Randy 'Rare' Resnick

tapping pioneer

Randy Resnick has played guitar with many blues greats, such as Don 'Sugarcane' Harris and John Mayall's Bluesbreakers.

The Holy $hit Moment

Barry Katz, who has manages performers like Jay Mohr and Dave Chappel, has some great advice for people in show business, but they apply to the business of life as well. Barry's thoughts are so interesting, he was persuaded to do a podcast of his own called Industry Standard that you can find in all the usual places, such as iTunes. Listening to his interviews reminded me of one of my own "Holy Shit Moments". It happened about 8 years into my musical career. I few lines on a slip of recycled paper would change my life.

I was staying with a fellow musician and his girl friend, who thought herself to be poetic. I returned home one day to find a scribbled note next to the phone:

"Larry _____ called with a gig that he thinks you will dig." 

I called my friend back to learn that he recommended for an album recording with a famous band, followed by a European and then an Asian tour, about 8-12 weeks in all. This was definitely an HSM! It would lead to a big career boost, pleasurable experiences traveling the world playing to large, appreciative audiences, and I suppose to sum it up in the terms of the time,  "Sex, Drugs and Rock & Roll".

Faced with such strong opportunities, one also has doubts. Can I do this? What if I blow the audition (or interview)? What if I can't fulfill the expectations of the group or even of my friend? The negatives were horrifying. But faced with a HSM, you can't let yourself go there.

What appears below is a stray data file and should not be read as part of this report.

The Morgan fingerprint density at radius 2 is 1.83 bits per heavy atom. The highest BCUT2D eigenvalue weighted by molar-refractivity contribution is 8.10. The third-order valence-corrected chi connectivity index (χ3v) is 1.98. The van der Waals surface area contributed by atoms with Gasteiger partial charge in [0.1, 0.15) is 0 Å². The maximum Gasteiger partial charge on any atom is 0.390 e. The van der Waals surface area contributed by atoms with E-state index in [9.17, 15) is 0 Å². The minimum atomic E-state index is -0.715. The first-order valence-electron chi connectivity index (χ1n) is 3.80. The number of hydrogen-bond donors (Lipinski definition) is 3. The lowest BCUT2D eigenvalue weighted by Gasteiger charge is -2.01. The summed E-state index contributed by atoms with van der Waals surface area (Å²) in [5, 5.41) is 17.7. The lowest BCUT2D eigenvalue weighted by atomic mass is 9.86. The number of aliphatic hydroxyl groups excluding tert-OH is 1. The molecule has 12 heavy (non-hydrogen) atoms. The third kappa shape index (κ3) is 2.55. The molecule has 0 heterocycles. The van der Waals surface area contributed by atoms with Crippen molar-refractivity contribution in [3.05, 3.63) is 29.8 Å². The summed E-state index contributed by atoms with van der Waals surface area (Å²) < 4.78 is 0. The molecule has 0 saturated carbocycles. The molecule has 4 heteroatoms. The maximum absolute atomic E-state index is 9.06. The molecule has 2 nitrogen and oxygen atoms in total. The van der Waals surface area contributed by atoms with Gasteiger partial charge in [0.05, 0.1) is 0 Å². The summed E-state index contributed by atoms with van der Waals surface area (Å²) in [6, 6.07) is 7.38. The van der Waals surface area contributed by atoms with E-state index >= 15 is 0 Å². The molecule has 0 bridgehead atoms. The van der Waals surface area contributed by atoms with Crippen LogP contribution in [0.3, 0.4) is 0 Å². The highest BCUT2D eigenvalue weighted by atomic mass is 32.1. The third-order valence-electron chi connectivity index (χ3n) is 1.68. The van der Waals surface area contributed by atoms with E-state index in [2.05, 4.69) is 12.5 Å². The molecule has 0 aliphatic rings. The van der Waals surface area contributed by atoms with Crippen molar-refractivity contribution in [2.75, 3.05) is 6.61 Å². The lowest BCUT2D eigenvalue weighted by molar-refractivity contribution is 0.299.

What did I do? I applied an idea a friend told me about. It's a kind of positive thinking that uses a very simple technique: visualization. Mentally repeating to yourself an affirmation like, "I am ready to accept this good thing that has come my way."  While that thought is floating around, I pictured myself in the recording studio, playing my ass off. I imagined what it was like on a stage in front of an audience of thousands in Rome, Italy, the cheers and applause, the young women wanting to hang out with us, experiencing for the first time fine European restaurants, going to exotic places like Kyoto, Japan, any and all things positive that I could conjure as a vision. Had there not been a concrete opportunity involved, this would have been delusions of grandeur, immature daydreaming but because it was actually totally in the realm of possibility, this was affirming "I can do this!".

So if Barry asked me about my HSM, this is the story I would tell him. That it came to, I confronted it with the knowledge that I was ready for it, and went on to do it. Rome was our first concert, and as we stepped on stage to applause and cheers before a single not was played, and as I strapped on my guitar and looked out at those faces, I felt a chill. At that exact point in time, I saw the entire Holy Shit Moment play out, from the note, the phone call, the recording and rehearsals to the stage in Italy and the leader counted "One, tow... one two three.."